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  • Acknowledgments

    Introduction: Normalization or Radical Democracy

    1. Radical Democracy and the Electoral Sublime

    2. Njabulo Ndebele and Radical-Democratic Culture

    3. Against Normalization: Cultural Identity from Below

    4. Staging Whiteness: Beckett, Havel, Maponya

    5. Locations of Feminism: Ingrid de Kok’s Familiar Ground

    6. No Turning Back: Nise Malange and the Onset of Workers’ Culture

    7. Lines of Flight: Bessie Head, Arthur Nortje, Dambudzo Marechera

    Epilogue: Postapartheid Narratives: The House Gun and Fools

    Notes

    Bibliography

    Index
  • “An important, topical, beautifully written, challenging, and always interesting book. Delicately melding close reading with political vision, O’Brien presents a carefully contextualized introduction to South African writers of the last two decades and includes a consideration of their many genres.”—Margaret Daymond, editor of South African Feminisms: Writing, Theory, and Criticism, 1990–1994 — N/A

    “In this rich and astute book, Anthony O’Brien introduces his readers to an array of writers and relates them to global, cultural, and political concerns. Subtly responsive to the increasing complexities both of postcolonial theory and culture in post-apartheid South Africa, Against Normalization advances postcolonial analysis on several significant fronts by embarking on a truly comparative approach to South African writing.”—Rob Nixon, author of Homelands, Harlem, and Hollywood: South African Culture and the World Beyond — N/A

    “O’Brien brings together both familiar and unfamiliar literary and cultural material in South Africa without failing to wrestle with the enormous critical and theoretical problems concerning what connects and differentiates these diverse currents of literature, theater, and critical theory in South Africa.”— Biodun Jeyifo, Cornell University — N/A

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  • Description

    At the end of apartheid, under pressure from local and transnational capital and the hegemony of Western-style parliamentary democracy, South Africans felt called upon to normalize their conceptions of economics, politics, and culture in line with these Western models. In Against Normalization, however, Anthony O’Brien examines recent South African literature and theoretical debate which take a different line, resisting this neocolonial outcome, and investigating the role of culture in the formation of a more radically democratic society.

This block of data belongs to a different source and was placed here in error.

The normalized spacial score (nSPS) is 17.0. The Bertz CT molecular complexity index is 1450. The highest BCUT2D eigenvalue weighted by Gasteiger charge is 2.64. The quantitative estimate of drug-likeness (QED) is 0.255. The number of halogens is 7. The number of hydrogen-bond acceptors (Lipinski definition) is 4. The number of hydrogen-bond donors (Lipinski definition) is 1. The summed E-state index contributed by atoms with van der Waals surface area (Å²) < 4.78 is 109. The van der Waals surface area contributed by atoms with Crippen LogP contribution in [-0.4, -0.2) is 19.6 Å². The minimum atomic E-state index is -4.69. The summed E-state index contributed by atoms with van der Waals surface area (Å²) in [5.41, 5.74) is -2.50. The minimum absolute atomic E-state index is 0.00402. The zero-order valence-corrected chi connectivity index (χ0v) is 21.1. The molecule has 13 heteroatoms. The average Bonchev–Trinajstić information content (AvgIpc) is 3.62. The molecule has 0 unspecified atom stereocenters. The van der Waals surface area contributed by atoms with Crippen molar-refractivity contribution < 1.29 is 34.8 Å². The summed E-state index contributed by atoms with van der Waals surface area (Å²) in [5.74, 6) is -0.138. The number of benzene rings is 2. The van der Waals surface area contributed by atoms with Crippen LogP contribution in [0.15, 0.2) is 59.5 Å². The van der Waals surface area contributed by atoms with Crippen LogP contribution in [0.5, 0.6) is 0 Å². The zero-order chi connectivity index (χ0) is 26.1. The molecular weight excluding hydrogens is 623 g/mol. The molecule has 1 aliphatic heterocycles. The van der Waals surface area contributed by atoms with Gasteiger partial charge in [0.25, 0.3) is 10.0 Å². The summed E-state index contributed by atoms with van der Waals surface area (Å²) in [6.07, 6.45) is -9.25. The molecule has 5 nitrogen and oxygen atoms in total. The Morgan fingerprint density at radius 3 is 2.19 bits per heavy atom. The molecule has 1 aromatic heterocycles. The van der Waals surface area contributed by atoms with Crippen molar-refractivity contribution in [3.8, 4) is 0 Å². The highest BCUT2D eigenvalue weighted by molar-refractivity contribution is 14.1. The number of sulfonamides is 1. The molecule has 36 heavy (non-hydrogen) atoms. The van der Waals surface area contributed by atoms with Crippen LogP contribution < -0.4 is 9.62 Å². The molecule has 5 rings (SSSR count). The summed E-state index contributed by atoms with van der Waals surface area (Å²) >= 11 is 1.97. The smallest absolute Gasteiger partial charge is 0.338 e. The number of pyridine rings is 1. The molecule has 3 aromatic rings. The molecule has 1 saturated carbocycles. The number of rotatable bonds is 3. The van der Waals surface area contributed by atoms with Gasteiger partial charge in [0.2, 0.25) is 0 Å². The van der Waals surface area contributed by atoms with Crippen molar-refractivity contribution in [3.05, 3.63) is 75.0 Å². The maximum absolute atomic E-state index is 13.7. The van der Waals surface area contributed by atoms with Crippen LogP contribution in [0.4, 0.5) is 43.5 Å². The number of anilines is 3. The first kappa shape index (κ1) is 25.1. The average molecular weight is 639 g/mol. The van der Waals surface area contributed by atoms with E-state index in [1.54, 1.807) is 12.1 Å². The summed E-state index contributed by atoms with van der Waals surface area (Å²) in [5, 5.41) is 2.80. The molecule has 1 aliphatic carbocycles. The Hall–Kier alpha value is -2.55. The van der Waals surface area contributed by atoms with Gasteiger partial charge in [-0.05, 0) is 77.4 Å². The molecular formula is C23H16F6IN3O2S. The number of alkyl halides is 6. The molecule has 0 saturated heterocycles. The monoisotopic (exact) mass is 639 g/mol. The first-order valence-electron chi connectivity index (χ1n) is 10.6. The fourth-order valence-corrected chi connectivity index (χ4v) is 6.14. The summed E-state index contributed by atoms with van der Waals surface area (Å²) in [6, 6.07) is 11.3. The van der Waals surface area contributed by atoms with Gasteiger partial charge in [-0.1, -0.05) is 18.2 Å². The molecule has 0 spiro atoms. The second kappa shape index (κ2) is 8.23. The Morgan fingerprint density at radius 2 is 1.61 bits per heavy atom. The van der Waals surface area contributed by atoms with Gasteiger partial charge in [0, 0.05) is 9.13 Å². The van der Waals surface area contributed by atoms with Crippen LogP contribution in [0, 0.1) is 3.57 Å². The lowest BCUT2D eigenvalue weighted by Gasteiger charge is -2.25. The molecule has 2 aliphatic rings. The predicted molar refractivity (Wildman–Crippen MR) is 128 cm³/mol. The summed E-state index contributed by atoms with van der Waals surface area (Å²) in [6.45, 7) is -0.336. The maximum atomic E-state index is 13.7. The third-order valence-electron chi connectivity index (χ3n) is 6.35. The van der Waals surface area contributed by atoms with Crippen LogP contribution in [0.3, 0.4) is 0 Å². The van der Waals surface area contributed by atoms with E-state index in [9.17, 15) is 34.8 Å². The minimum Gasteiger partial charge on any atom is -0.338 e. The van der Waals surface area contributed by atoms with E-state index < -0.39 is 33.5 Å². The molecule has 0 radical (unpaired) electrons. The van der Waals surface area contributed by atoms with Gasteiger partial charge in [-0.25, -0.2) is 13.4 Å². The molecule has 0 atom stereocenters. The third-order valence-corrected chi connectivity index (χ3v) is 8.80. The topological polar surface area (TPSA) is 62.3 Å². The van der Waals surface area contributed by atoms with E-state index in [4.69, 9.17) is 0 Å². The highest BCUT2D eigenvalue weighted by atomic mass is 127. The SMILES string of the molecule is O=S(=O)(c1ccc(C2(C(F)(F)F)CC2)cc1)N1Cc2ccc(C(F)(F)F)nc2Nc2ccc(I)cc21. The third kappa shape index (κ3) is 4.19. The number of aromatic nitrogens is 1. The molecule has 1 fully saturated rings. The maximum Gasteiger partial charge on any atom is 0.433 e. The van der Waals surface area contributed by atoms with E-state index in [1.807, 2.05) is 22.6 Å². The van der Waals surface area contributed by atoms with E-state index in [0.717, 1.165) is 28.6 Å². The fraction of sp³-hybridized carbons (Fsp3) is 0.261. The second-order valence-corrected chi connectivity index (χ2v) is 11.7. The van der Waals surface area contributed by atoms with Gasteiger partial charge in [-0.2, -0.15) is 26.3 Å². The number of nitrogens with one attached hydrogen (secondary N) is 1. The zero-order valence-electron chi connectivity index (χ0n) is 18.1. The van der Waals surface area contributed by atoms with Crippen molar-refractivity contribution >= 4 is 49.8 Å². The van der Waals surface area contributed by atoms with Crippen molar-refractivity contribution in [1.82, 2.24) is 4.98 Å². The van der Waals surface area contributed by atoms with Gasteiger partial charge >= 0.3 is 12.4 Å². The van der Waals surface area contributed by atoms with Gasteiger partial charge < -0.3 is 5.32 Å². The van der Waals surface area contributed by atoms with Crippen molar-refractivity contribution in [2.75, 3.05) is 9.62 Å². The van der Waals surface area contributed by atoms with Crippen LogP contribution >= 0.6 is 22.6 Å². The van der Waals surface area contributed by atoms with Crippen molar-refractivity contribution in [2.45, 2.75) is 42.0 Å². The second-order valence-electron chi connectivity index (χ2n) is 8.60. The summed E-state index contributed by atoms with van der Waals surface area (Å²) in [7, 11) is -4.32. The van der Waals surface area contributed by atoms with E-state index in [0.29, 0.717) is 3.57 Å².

O’Brien brings together an unusual array of contemporary South African writing: cultural theory and debate, worker poetry, black and white feminist writing, Black Consciousness drama, the letters of exiled writers, and postapartheid fiction and film. Paying subtle attention to well-known figures like Nadine Gordimer, Bessie Head, and Njabulo Ndebele, but also foregrounding less-studied writers like Ingrid de Kok, Nise Malange, Maishe Maponya, and the Zimbabwean Dambudzo Marechera, he reveals in their work the construction of a political aesthetic more radically democratic than the current normalization of nationalism, ballot-box democracy, and liberal humanism in culture could imagine. Juxtaposing his readings of these writers with the theoretical traditions of postcolonial thinkers about race, gender, and nation like Paul Gilroy, bell hooks, and Gayatri Spivak, and with others such as Samuel Beckett and Vaclav Havel, O’Brien adopts a uniquely comparatist and internationalist approach to understanding South African writing and its relationship to the cultural settlement after apartheid.
    With its appeal to specialists in South African fiction, poetry, history, and politics, to other Africanists, and to those in the fields of colonial, postcolonial, race, and gender studies, Against Normalization will make a significant intervention in the debates about cultural production in the postcolonial areas of global capitalism.

    About The Author(s)

    Anthony O’Brien is Associate Professor of English at Queens College, City University of New York.

Spring 2017
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